16 of 17 people found the following review helpful
Barrymore's Great Performance - Average Film,
This review is from: Doctor Jekyll And Mr Hyde  [DVD]  (DVD)
John Barrymore has deservedly been praised for his excellent portrayal as Edward Hyde in this early American production. Not only his facial expression is disturbing, his gait and movement bring together Stevenson's depiction of Hyde as 'troglodyte' and 'simian'. Barrymore's performance brings this movie to heights that it doesn't deserve on any other aspect of it. His transformation into Hyde before the eyes of Sir George Carew is one of the weirdest moments in all horror film history. The sexual appetite of the bestial Hyde is subtly insinuated by moody illustrations and his contorted spider-like creeping when around women.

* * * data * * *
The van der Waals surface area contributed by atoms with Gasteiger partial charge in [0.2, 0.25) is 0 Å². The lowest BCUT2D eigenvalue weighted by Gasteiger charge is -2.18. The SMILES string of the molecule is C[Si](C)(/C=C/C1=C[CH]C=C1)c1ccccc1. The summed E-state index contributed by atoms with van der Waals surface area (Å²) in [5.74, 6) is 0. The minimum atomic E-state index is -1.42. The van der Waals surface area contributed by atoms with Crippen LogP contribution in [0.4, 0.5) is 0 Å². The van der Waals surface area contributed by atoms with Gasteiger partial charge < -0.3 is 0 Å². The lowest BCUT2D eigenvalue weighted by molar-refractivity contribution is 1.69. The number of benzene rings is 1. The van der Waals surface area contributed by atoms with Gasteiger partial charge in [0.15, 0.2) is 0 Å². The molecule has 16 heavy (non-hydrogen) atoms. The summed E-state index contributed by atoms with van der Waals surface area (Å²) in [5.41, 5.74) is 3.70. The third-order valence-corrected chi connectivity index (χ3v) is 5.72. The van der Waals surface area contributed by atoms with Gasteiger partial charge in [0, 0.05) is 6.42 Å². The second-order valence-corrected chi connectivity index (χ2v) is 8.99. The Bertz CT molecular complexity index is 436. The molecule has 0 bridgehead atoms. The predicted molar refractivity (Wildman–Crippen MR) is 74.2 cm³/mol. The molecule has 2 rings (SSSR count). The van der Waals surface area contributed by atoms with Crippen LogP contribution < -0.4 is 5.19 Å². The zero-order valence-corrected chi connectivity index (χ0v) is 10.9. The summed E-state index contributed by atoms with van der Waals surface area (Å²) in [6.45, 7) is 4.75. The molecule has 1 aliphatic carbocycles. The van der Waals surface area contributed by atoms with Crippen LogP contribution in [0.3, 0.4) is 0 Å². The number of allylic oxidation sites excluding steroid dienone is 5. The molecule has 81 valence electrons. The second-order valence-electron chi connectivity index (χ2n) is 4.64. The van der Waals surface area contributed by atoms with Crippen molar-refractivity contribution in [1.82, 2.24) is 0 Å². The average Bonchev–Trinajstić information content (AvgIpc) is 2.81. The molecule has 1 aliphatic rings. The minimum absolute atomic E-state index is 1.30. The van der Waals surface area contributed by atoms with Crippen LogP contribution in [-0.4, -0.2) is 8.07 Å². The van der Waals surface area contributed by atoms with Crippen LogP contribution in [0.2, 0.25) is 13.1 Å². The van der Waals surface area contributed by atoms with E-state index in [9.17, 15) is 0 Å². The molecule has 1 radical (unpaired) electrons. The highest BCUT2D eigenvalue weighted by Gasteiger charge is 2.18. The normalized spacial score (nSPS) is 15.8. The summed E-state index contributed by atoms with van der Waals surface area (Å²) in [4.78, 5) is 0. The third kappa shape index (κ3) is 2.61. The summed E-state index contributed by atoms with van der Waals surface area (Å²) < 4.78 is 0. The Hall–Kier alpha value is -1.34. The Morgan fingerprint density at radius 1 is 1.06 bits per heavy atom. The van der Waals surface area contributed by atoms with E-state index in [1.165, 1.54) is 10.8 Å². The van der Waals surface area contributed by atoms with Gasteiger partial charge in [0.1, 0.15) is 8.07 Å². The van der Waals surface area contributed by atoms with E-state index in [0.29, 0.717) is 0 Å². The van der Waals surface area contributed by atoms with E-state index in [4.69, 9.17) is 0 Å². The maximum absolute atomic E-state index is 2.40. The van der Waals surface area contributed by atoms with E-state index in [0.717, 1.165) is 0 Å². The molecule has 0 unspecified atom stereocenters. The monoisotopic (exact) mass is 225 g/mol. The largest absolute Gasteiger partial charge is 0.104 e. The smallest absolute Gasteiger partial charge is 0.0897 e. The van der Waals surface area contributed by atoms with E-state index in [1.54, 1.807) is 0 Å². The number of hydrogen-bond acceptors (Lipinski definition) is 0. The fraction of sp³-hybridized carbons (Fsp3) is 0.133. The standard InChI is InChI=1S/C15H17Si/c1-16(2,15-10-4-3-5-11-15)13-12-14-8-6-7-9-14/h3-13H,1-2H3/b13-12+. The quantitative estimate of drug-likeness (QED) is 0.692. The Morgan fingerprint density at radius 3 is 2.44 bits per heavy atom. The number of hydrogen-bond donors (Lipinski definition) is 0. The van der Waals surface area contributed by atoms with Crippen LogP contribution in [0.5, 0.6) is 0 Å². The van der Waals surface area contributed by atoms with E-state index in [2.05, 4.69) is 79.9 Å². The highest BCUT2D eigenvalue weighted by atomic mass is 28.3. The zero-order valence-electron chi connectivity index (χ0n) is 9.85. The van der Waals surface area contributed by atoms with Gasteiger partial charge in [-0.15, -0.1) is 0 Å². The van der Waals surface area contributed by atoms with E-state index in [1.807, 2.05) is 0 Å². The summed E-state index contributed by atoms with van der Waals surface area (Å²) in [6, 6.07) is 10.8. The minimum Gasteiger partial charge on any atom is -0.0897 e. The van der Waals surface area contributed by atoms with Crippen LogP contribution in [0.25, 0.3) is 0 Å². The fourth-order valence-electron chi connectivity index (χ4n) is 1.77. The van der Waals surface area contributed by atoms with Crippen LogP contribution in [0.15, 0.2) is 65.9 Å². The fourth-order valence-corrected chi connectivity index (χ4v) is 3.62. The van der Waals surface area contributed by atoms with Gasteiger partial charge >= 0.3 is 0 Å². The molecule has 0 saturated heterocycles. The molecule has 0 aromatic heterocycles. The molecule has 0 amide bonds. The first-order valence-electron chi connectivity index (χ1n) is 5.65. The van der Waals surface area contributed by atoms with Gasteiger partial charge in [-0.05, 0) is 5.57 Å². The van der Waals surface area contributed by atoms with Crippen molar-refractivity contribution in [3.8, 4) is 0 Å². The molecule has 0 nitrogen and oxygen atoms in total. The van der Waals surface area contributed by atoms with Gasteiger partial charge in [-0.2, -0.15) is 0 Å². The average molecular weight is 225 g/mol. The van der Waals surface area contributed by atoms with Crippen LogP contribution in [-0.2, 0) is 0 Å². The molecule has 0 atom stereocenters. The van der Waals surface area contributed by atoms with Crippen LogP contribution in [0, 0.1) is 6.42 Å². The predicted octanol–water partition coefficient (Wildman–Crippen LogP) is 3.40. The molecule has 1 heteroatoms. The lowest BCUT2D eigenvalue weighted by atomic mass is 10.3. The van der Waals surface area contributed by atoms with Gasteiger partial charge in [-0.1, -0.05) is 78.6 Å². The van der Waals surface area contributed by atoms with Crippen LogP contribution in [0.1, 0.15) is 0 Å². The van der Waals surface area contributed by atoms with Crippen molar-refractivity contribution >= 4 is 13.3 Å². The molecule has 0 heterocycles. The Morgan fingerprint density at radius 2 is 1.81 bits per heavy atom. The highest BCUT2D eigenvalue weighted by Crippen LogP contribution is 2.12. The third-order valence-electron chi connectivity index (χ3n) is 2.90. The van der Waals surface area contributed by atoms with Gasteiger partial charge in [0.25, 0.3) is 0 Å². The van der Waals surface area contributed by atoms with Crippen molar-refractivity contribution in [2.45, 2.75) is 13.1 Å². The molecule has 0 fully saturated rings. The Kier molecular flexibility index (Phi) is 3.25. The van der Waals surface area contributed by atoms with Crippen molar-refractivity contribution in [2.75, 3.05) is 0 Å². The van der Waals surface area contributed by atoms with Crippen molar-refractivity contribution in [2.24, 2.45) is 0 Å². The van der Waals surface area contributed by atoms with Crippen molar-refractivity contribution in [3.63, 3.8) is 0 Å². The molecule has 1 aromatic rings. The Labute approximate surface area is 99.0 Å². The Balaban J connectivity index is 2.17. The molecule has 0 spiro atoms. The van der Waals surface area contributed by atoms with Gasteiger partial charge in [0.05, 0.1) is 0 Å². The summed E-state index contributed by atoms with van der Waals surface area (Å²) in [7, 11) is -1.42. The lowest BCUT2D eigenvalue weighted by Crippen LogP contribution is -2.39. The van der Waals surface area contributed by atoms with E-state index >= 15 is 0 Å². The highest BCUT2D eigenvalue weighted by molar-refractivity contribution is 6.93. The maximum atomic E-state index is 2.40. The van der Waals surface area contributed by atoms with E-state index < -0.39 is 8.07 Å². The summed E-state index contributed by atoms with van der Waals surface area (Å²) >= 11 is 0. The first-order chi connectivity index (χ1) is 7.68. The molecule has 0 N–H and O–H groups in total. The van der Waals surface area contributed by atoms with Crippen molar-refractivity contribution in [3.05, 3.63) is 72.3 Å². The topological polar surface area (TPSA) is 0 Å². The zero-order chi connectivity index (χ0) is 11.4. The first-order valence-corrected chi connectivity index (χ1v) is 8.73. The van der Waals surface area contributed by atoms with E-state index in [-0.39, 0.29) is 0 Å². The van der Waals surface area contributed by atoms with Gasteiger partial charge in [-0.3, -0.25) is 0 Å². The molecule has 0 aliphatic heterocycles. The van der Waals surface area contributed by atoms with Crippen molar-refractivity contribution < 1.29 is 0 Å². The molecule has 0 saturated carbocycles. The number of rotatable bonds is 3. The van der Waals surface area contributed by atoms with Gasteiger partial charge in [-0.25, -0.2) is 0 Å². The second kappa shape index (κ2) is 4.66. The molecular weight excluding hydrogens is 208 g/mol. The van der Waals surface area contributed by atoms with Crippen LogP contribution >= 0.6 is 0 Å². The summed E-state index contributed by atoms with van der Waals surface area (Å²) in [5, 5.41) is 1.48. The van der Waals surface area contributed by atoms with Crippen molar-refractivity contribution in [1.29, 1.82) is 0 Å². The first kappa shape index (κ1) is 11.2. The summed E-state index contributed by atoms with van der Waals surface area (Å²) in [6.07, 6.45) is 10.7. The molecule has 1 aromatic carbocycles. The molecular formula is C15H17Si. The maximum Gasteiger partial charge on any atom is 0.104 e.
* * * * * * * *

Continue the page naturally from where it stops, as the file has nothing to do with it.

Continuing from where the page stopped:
The screenplay seems, however, more influenced by Oscar Wilde's "The Picture of Dorian Gray" than by Stevenson's novel. The cynical Carew resembles the jaded Lord Henry who brings a virtuous Dorian Gray/Henry Jeckyll into temptation, while Jeckyll's conservative friend Dr. Laynon reminds one of Dorian Gray's voice of conscience Basil. Also, the idea of being able to indulge in vice and eroticism while keeping a clean soul/visage is quite the same: Edward Hyde is Dorian Gray's decaying portrait.
The film takes a while to get going, and has overall very uninteresting mise-en-scene, except where Hyde is involved. In the end, though, its potential could have been stronger - it doesn't escape the sentimental moralising that the novel does: good and evil are taken for granted, and we must choose what to follow. It it weren't for Barrymore's superb acting, this film would have little merit to remember it by.